concerning persons who were the objects of his hatred" (p. 3); that "he
is capable of making the grossest misrepresentations, and, from detached
facts, and often from bare suspicions, of drawing unwarrantable
inferences, if suited to his purpose at the instant" (p. 174); while
making such charges, I say, on Mr. Adams, instead of his "_ecce homo_"
(p. 100), how justly might we say to him, "_mutato nomine, de te fabula
narratur_." For the assiduity and industry he has employed in his
benevolent researches after matter of crimination against us, I refer to
his pages 13, 14, 34, 36, 46, 71, 79, 90, bis. 92, 93, bis. 101, ter.
104, 116, 118, 141, 143, 146, 150, 151, 153, 168, 171, 172. That Mr.
Adams' strictures on him, written and printed, should have excited some
notice on his part, was not perhaps to be wondered at. But the
sufficiency of his motive for the large attack on me may be more
questionable. He says (p. 4), "of Mr. Jefferson I should have said
nothing, but for his letter to Mr. Adams, of October 12th, 1823." Now
the object of that letter was to soothe the feelings of a friend,
wounded by a publication which I thought an "outrage on private
confidence." Not a word or allusion in it respected Mr. Pickering, nor
was it suspected that it would draw forth his pen in justification of
this infidelity, which he has, however, undertaken in the course of his
pamphlet, but more particularly in its conclusion.

He arraigns me on two grounds, my actions and my motives. The very
actions, however, which he arraigns, have been such as the great
majority of my fellow citizens have approved. The approbation of Mr.
Pickering, and of those who thought with him, I had no right to expect.
My motives he chuses to ascribe to hypocrisy, to ambition, and a passion
for popularity. Of these the world must judge between us. It is no
office of his or mine. To that tribunal I have ever submitted my actions
and motives, without ransacking the Union for certificates, letters,
journals, and gossiping tales, to justify myself and weary them. Nor
shall I do this on the present occasion, but leave still to them these
antiquated party diatribes, now newly revamped and paraded as if they
had not been already a thousand times repeated, refuted, and adjudged
against him, by the nation itself. If no action is to be deemed virtuous
for which malice can imagine a sinister motive, then there never was a
virtuous action; no, not even in the life of our Saviour himself. But he
has taught us to judge the tree by its fruit, and to leave motives to
him who can alone see into them.

But whilst I leave to its fate the libel of Mr. Pickering, with the
thousands of others like it, to which I have given no other answer than
a steady course of similar action, there are two facts or fancies of his
which I must set to rights. The one respects Mr. Adams, the other
myself. He observes that my letter of October 12th, 1823, acknowledges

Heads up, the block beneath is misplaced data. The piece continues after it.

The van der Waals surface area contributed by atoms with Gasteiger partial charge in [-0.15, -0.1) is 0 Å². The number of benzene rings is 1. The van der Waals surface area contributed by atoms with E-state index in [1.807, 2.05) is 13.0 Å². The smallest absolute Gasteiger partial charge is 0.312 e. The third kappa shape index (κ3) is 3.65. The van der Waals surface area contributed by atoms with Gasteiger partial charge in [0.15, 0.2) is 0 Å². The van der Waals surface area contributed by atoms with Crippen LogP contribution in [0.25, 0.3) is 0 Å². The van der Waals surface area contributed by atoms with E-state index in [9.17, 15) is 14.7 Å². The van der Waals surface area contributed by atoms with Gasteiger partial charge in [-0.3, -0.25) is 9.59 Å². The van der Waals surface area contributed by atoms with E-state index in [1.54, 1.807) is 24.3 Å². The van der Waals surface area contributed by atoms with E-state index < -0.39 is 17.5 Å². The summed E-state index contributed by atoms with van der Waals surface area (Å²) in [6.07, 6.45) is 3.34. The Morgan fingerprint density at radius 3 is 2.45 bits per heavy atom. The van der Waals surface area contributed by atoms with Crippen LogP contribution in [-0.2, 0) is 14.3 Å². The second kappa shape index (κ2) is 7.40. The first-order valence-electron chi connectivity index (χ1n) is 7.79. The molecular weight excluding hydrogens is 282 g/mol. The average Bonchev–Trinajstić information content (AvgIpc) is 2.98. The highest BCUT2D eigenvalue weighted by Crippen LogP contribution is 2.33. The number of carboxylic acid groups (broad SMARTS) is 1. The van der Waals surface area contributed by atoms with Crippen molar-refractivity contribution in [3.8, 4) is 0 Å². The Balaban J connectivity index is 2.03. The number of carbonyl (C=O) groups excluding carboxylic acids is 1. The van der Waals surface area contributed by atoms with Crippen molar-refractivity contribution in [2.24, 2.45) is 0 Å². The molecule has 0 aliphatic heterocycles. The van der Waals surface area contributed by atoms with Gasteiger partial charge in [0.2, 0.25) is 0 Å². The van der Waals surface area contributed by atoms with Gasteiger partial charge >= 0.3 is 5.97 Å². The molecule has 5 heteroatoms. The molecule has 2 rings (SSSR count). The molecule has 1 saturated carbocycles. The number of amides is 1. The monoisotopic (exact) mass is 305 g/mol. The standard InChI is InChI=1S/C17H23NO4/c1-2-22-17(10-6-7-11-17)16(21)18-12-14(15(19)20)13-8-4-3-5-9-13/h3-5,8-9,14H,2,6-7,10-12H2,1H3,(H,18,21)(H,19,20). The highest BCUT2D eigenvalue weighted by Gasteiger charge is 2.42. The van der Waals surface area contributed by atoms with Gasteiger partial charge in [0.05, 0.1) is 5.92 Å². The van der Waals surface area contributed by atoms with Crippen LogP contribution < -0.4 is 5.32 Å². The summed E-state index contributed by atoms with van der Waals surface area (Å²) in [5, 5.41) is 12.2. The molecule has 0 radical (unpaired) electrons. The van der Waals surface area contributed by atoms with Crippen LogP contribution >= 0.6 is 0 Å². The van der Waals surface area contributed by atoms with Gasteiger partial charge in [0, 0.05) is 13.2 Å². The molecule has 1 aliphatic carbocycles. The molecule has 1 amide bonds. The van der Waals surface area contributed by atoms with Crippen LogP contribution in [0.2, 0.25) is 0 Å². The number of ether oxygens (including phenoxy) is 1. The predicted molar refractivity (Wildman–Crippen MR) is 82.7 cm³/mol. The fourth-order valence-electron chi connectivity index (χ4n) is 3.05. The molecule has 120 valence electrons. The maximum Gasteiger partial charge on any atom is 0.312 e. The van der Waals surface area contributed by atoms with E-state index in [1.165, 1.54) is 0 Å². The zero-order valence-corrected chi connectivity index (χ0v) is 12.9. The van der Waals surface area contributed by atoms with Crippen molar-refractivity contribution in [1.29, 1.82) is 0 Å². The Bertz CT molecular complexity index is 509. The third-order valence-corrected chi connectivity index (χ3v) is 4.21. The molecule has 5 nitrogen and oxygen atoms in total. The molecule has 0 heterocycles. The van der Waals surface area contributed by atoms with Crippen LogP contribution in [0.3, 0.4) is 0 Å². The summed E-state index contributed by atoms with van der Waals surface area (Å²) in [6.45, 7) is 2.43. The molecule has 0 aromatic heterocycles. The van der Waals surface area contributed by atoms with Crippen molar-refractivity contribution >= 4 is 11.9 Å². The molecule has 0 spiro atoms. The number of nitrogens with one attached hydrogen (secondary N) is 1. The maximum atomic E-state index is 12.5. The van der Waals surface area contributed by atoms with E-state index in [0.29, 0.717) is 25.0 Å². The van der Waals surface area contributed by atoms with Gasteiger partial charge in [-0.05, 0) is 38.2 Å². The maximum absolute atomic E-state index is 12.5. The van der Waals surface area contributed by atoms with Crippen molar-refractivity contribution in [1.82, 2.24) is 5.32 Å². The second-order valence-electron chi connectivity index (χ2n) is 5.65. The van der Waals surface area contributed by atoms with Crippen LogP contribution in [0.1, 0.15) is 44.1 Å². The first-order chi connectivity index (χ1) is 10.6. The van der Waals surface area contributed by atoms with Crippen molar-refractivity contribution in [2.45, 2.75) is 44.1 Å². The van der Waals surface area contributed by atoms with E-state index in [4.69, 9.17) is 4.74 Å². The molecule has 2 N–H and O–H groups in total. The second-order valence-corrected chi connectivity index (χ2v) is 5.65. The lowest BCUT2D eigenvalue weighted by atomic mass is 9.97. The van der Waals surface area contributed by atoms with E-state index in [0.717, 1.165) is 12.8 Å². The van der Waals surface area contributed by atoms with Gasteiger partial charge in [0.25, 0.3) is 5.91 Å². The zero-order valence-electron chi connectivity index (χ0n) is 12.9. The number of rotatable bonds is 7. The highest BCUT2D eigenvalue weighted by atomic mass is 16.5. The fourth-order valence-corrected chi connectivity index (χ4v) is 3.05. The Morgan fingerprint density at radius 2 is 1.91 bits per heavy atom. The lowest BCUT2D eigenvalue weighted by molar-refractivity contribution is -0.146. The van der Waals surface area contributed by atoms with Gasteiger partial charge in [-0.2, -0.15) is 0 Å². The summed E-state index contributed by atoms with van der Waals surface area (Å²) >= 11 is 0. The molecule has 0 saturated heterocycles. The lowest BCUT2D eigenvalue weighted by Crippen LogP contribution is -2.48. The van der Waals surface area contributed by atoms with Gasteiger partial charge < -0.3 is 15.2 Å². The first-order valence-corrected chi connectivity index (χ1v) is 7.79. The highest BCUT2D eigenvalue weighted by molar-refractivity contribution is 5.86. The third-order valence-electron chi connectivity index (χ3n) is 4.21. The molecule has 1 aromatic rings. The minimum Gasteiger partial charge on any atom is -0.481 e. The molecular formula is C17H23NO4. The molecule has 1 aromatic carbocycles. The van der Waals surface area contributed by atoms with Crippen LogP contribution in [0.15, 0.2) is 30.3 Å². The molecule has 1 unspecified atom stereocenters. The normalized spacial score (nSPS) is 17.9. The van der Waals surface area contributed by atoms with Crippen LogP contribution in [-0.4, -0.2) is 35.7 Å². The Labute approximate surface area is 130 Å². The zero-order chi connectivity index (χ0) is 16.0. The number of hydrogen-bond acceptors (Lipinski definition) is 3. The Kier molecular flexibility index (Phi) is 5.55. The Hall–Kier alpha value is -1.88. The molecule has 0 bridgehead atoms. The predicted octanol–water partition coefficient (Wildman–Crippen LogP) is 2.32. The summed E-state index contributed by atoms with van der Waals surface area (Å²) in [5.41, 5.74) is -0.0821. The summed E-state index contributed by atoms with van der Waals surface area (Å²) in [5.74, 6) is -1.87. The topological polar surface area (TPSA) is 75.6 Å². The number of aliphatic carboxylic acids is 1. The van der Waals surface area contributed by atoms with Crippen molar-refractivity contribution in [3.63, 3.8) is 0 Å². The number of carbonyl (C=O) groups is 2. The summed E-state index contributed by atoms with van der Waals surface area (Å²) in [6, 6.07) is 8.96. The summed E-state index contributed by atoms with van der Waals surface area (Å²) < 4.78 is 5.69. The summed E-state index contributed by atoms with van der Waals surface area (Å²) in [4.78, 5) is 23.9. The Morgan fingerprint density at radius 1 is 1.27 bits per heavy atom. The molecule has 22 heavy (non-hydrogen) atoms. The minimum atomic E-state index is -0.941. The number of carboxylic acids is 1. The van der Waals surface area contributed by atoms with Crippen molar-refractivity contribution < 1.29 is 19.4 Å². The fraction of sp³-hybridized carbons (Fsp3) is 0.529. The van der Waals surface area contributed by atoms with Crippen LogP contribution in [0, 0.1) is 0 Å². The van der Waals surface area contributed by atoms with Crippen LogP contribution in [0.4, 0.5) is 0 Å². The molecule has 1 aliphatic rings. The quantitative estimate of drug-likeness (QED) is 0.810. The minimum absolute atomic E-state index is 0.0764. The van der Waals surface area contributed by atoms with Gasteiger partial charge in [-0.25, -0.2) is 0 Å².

the receipt of one from Mr. Adams, of September 18th, which, having been
written a few days after Cunningham's publication, he says was no doubt
written to apologize to me for the pointed reproaches he had uttered
against me in his confidential letters to Cunningham. And thus having
"no doubt" of his conjecture, he considers it as proven, goes on to
suppose the contents of the letter (19, 22), makes it place Mr. Adams at
my feet suing for pardon, and continues to rant upon it, as an undoubted
fact. Now, I do most solemnly declare, that so far from being a letter
of apology, as Mr. Pickering so undoubtingly assumes, there was not a
word nor allusion in it respecting Cunningham's publication.

The other allegation, respecting myself, is equally false. In page 34,
he quotes Doctor Stuart as having, twenty years ago, informed him that
General Washington, "when he became a private citizen," called me to
account for expressions in a letter to Mazzei, requiring, in a tone of
unusual severity, an explanation of that letter. He adds of himself, "in
what manner the latter humbled himself and appeased the just resentment
of Washington, will never be known, as some time after his death the
correspondence was not to be found, and a diary for an important period
of his Presidency was also missing." The diary being of transactions
during his Presidency, the letter to Mazzei not known here until some
time _after he became a private citizen_, and the pretended
correspondence of course after that, I know not why this lost diary and
supposed correspondence are brought together here, unless for
insinuations worthy of the letter itself. The correspondence could not
be found, indeed, because it had never existed. I do affirm that there
never passed a word, written or verbal, directly or indirectly, between
General Washington and myself on the subject of that letter. He would
never have degraded himself so far as to take to himself the imputation
in that letter on the "Samsons in combat." The whole story is a
fabrication, and I defy the framers of it, and all mankind, to produce a
scrip of a pen between General Washington and myself on the subject, or
any other evidence more worthy of credit than the suspicions,